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Sandy Journal

Alta cheerleaders bring light to Out of Darkness walk

Oct 24, 2019 03:24PM ● By Julie Slama

Alta High cheerleaders support walkers at the Out of Darkness suicide awareness walk in Liberty Park. (Julie Slama/City Journals)

By Julie Slama | [email protected]

The cheerleaders waved their pom-poms and students joined in circling Liberty Park. It could have looked like a typical school event, but instead, it was an event that reached nearly 7,000 area residents who walked in support of suicide prevention and awareness.

The Out of Darkness walk, created by the American Foundation of Suicide Prevention, was chaired by Shari Elliott, who lost her son to suicide July 15, 2013.

“The biggest thing is people are afraid to talk about it and we hope to break that stigma that holds people back,” she said. “Our first goal is participation; second is fundraising. Our kids are dealing with a lot of stuff on their phones with social media that wasn’t the norm years ago. We want to give them hope and have them connect with others who understand, can help, relate and have been there.”

While the fundraising can help in investing in creating educational programs, advocate for public policy and support survivors of suicide loss, the focus, Elliott said, is to encourage involvement.

That’s one reason Hillcrest High social studies teacher David Veenstra joined members of the school’s 40-member Hope Squad and participate at the walk — to serve as a role model.

“It’s important for kids to know they have support and to bring this issue out to the public,” he said. “We need to be willing to talk about it.” 

During the event, walkers could choose to wear beads, each symbolizing a message, or perhaps they themselves have struggled or have lost someone from suicide, Elliott said.

“Schools didn’t prepare students and my son was 15 when he began to shut down. I can see and know others’ stories by the beads. I’ve worn beads to remember my son and complete strangers have come up to me and given me a hug, without a word spoken. There’s a bond,” she said.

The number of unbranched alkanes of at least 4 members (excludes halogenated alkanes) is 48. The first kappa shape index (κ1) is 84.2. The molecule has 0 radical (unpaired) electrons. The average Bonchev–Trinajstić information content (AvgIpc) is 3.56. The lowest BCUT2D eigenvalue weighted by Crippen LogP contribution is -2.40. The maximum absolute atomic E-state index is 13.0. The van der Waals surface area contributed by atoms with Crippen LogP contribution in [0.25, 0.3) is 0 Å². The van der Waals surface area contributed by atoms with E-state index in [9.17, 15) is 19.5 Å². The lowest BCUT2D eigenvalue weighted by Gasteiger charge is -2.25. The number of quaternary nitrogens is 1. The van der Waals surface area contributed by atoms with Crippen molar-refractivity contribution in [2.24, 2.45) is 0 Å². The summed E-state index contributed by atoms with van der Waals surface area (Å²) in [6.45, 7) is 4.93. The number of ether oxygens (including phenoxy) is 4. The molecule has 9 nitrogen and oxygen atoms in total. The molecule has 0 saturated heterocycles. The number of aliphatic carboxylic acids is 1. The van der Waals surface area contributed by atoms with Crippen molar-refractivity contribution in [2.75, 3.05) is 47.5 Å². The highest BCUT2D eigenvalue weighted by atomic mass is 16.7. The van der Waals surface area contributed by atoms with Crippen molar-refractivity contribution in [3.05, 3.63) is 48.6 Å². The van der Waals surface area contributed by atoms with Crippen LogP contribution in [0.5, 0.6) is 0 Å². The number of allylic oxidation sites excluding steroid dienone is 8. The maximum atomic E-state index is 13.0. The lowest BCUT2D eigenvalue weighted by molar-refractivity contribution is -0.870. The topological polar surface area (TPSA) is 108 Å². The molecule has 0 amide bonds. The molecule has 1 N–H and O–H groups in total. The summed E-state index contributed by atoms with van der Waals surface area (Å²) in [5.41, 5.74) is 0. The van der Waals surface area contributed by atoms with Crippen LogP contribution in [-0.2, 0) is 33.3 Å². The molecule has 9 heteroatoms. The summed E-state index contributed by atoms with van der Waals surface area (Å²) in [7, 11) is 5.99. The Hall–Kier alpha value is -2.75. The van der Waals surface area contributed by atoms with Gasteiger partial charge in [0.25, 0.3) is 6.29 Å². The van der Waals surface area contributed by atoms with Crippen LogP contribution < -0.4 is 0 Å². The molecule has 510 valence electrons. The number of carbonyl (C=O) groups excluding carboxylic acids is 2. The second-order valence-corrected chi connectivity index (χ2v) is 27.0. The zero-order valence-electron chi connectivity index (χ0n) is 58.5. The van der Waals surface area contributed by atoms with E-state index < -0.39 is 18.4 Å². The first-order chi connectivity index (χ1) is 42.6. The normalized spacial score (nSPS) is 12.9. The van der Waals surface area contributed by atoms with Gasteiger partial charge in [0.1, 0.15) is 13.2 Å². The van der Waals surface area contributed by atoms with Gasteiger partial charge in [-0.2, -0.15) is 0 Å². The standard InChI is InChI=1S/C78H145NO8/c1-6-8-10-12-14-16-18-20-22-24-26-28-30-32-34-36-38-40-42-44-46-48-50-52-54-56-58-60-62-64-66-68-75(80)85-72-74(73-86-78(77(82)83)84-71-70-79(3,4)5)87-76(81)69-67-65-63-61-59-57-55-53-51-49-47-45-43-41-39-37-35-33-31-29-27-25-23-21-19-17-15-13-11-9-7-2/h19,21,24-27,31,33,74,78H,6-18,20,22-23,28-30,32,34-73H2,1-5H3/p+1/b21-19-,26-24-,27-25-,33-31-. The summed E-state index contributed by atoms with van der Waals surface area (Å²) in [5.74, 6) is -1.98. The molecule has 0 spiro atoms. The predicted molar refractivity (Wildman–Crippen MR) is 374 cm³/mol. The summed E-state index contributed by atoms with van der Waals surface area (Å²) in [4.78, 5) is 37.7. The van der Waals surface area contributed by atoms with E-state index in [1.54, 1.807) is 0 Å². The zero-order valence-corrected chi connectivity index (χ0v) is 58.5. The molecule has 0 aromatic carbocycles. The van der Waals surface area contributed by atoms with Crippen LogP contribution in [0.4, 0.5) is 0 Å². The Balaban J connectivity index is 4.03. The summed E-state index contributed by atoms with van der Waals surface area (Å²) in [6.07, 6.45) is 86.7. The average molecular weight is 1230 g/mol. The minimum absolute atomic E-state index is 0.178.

Elliott also said it has become easier for students to find help with the recent introduction of the statewide SafeUT app, which provides real-time crisis intervention with counselors to youth through texting as well as a confidential tip message to school administrators on bullying, threats, violence and depression.

“It’s a crucial tool for adolescents since many of them have cell phones,” she said.

Hillcrest High sophomore Jacob Soto said he is familiar with the app as a member of the Hope Squad, a student group that serves as the “eyes and ears” of the school. His focus is to befriend his classmates.

“Middle school was really hard; people said all sorts of rude comments. I realized that others can go through that and wanted to help others feel more comfortable at school,” he said. “Everyone needs a friend, someone to talk to and so that’s why I’m here — just to support other people and help them.”

That’s also why Alta High cheerleaders got involved during the Out of the Darkness walk.

“We want to show we care,” freshman Kynzie Henriod said.

Cheer squad member Bailee Selders agrees.

“We want to support the walk; it’s a good cause, and we want to support everyone,” she said.

Alta cheer team parent Leigh Warby said the subject reaches all students.

“It has an impact on them,” she said. “Just feeling left out — they all have gotten so many texts and have seen the effects of being left behind. We want to be supportive, to build up community.”

Other organizations, community groups and individuals took part in the walk, which had an estimated 3,000 people sign up on the walk day, and afterward was cleaned up by Skyline High students.

“We’re outgrowing Liberty Park,” Elliott said. “We’re opening up conversations. It’s a good thing, but we’re going to have to look for another spot.”